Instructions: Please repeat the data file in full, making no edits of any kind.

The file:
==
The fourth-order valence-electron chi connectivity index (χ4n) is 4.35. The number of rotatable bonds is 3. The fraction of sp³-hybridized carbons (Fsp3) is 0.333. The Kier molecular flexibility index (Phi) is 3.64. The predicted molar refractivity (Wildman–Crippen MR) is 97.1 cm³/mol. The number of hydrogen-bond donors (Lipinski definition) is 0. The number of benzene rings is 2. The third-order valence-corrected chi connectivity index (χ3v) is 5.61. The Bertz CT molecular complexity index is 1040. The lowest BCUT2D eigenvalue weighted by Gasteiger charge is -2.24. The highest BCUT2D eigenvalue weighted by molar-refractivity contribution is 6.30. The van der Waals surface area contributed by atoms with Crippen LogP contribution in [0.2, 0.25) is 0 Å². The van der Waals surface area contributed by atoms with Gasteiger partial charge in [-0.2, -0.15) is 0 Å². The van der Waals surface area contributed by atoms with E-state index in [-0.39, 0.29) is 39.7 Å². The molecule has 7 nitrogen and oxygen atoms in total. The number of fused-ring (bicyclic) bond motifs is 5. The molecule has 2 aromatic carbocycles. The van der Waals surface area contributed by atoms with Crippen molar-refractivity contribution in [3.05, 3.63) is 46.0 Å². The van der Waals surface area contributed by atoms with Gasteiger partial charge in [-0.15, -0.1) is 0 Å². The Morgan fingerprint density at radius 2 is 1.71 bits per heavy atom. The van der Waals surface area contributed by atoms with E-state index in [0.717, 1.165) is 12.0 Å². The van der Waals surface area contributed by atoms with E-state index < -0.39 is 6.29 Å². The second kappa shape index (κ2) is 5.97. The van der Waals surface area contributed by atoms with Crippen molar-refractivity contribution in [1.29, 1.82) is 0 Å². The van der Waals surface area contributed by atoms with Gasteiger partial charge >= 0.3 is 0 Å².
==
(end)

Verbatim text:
The fourth-order valence-electron chi connectivity index (χ4n) is 4.35. The number of rotatable bonds is 3. The fraction of sp³-hybridized carbons (Fsp3) is 0.333. The Kier molecular flexibility index (Phi) is 3.64. The predicted molar refractivity (Wildman–Crippen MR) is 97.1 cm³/mol. The number of hydrogen-bond donors (Lipinski definition) is 0. The number of benzene rings is 2. The third-order valence-corrected chi connectivity index (χ3v) is 5.61. The Bertz CT molecular complexity index is 1040. The lowest BCUT2D eigenvalue weighted by Gasteiger charge is -2.24. The highest BCUT2D eigenvalue weighted by molar-refractivity contribution is 6.30. The van der Waals surface area contributed by atoms with Crippen LogP contribution in [0.2, 0.25) is 0 Å². The van der Waals surface area contributed by atoms with Gasteiger partial charge in [-0.2, -0.15) is 0 Å². The van der Waals surface area contributed by atoms with E-state index in [-0.39, 0.29) is 39.7 Å². The molecule has 7 nitrogen and oxygen atoms in total. The number of fused-ring (bicyclic) bond motifs is 5. The molecule has 2 aromatic carbocycles. The van der Waals surface area contributed by atoms with Crippen molar-refractivity contribution in [3.05, 3.63) is 46.0 Å². The van der Waals surface area contributed by atoms with Gasteiger partial charge in [-0.15, -0.1) is 0 Å². The Morgan fingerprint density at radius 2 is 1.71 bits per heavy atom. The van der Waals surface area contributed by atoms with E-state index in [0.717, 1.165) is 12.0 Å². The van der Waals surface area contributed by atoms with E-state index < -0.39 is 6.29 Å². The second kappa shape index (κ2) is 5.97. The van der Waals surface area contributed by atoms with Crippen molar-refractivity contribution in [1.29, 1.82) is 0 Å². The van der Waals surface area contributed by atoms with Gasteiger partial charge >= 0.3 is 0 Å².